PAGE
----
I burned most of this workweek in all-day training classes, learning a computer program I will virtually never use. But hey, it’s software licensing! It rivals accounting as the least exciting subject on the planet. Truth be told, I’m impressed with the three people in my cubicle farm that do the work.
I’m surrounded by software management analysts and from the chatter flying over my cubicle walls the subject sounds like a very complicated and labor-intensive job, and—like accounting—mercilessly tedious. I would never want to do it which begs the question why my boss insists that all of us must attend these classes. I’ve already forgotten how to do most of the tasks the program is designed to perform and it has only been one day since the third and final class.
I kept awake those days with espressos, cappuccinos, and ridiculously frequent exits where I would walk briskly through the hallways stealing from the reception area mini-size Hersey’s Mr. Goodbars, Krackels, and Special Dark Chocolate bars (and there’s nothing “special” about the latter) each time I blasted past the desk on my way to the lobby and back in the training class, a half-dozen sets of eyes trained on me wondering why I have to piss so often.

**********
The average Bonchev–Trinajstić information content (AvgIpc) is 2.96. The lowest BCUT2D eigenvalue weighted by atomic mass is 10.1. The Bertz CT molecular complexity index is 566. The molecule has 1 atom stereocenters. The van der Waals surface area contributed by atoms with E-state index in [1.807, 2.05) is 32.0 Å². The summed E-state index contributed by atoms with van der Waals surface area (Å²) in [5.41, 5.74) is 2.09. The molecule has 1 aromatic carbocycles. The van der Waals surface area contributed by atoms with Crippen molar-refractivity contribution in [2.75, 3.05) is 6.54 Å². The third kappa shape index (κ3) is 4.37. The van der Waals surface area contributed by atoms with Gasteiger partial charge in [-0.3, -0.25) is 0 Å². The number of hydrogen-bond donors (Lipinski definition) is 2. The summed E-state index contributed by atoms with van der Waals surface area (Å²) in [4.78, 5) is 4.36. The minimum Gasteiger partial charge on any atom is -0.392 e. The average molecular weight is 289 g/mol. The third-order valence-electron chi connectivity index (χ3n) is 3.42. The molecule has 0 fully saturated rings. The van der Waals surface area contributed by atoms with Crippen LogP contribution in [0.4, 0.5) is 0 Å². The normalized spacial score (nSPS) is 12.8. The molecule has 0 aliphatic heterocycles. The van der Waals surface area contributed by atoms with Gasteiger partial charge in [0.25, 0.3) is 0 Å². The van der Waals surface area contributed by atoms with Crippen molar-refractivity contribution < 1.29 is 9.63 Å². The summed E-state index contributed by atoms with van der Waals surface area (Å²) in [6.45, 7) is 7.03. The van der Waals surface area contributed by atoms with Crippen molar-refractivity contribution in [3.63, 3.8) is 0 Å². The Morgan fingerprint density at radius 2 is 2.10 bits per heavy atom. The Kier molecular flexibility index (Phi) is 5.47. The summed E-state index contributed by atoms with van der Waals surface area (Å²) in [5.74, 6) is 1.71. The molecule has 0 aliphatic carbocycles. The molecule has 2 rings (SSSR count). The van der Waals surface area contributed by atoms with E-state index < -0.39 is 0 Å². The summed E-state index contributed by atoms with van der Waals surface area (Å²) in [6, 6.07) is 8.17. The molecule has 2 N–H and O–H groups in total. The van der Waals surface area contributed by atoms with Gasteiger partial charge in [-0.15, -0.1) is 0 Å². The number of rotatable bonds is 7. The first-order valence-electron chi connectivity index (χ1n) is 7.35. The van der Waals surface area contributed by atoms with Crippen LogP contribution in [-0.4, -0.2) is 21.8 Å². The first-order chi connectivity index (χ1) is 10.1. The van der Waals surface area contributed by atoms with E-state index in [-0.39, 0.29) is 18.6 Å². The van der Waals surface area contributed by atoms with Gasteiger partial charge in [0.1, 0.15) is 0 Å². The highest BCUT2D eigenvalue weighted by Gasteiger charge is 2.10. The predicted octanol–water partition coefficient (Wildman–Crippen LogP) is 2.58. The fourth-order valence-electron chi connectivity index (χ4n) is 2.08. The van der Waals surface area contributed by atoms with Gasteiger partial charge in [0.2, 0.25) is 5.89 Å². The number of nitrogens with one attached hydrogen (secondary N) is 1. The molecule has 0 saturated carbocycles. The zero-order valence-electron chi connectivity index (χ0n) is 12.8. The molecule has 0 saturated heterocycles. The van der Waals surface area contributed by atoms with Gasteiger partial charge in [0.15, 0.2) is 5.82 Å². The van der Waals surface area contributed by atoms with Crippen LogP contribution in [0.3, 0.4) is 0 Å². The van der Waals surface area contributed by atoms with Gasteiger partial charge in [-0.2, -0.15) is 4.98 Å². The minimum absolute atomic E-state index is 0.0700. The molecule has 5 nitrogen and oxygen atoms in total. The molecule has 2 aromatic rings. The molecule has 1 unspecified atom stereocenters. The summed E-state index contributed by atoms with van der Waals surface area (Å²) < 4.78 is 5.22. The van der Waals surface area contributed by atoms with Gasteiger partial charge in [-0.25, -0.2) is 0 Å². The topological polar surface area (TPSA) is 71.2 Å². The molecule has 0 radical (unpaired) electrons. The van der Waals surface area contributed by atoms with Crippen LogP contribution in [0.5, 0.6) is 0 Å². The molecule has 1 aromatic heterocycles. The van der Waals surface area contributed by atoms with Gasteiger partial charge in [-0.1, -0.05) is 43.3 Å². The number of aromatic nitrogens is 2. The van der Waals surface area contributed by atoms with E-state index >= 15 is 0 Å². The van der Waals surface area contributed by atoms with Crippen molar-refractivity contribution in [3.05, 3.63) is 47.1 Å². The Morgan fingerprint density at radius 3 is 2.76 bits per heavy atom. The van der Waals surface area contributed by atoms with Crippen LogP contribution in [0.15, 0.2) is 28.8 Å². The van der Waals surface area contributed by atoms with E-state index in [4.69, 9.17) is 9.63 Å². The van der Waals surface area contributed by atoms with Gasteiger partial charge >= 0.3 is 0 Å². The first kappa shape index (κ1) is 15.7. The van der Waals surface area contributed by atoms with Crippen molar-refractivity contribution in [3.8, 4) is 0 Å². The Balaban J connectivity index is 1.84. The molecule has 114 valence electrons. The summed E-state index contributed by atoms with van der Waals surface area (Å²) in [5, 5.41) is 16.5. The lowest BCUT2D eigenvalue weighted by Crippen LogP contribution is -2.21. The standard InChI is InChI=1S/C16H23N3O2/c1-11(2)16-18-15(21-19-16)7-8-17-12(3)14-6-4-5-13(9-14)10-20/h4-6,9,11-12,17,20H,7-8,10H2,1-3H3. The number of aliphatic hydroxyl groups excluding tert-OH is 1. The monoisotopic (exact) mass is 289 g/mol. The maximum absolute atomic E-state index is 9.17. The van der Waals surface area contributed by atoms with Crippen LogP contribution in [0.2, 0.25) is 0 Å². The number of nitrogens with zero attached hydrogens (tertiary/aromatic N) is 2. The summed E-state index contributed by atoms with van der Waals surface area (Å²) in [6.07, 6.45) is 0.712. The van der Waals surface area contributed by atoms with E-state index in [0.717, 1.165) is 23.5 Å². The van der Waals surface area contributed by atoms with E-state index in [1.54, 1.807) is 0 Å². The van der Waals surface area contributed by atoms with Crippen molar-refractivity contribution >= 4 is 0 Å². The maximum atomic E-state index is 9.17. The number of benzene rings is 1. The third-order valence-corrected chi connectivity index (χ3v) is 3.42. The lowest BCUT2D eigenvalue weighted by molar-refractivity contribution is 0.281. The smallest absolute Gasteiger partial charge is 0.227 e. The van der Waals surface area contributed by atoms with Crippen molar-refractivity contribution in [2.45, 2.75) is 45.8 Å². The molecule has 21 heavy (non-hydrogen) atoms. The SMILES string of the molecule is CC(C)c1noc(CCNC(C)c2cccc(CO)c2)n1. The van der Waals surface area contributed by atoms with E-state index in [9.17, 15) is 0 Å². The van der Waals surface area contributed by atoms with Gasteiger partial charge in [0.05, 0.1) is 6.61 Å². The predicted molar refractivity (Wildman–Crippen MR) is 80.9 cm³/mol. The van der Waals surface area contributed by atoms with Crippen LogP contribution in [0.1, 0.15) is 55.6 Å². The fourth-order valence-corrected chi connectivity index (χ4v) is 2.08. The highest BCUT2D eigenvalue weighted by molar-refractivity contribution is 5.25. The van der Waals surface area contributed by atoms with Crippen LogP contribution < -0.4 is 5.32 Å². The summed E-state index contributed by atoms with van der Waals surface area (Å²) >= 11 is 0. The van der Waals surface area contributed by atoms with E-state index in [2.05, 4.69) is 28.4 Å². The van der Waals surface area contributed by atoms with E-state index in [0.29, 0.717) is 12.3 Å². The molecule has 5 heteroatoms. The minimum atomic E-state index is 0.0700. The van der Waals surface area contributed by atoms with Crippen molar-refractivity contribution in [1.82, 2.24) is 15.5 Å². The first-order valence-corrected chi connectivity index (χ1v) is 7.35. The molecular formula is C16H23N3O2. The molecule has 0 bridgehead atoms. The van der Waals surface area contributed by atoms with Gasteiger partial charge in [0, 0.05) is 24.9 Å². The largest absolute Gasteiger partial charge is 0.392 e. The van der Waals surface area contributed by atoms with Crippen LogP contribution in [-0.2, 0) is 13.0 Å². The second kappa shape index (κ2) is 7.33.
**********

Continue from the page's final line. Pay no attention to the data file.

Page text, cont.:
The day after the final day of training my boss announces that we all had to take the training because he wants us all cross trained. Is it too late for a change in vocation? In the last months of his life, my father asked me if I was happy in my career. I should have told him I was, but I was honest. I told him with little gusto it’s not a bad job. Maybe this is the time to start the job I always wanted. Too bad I have no frickin’ idea what that is.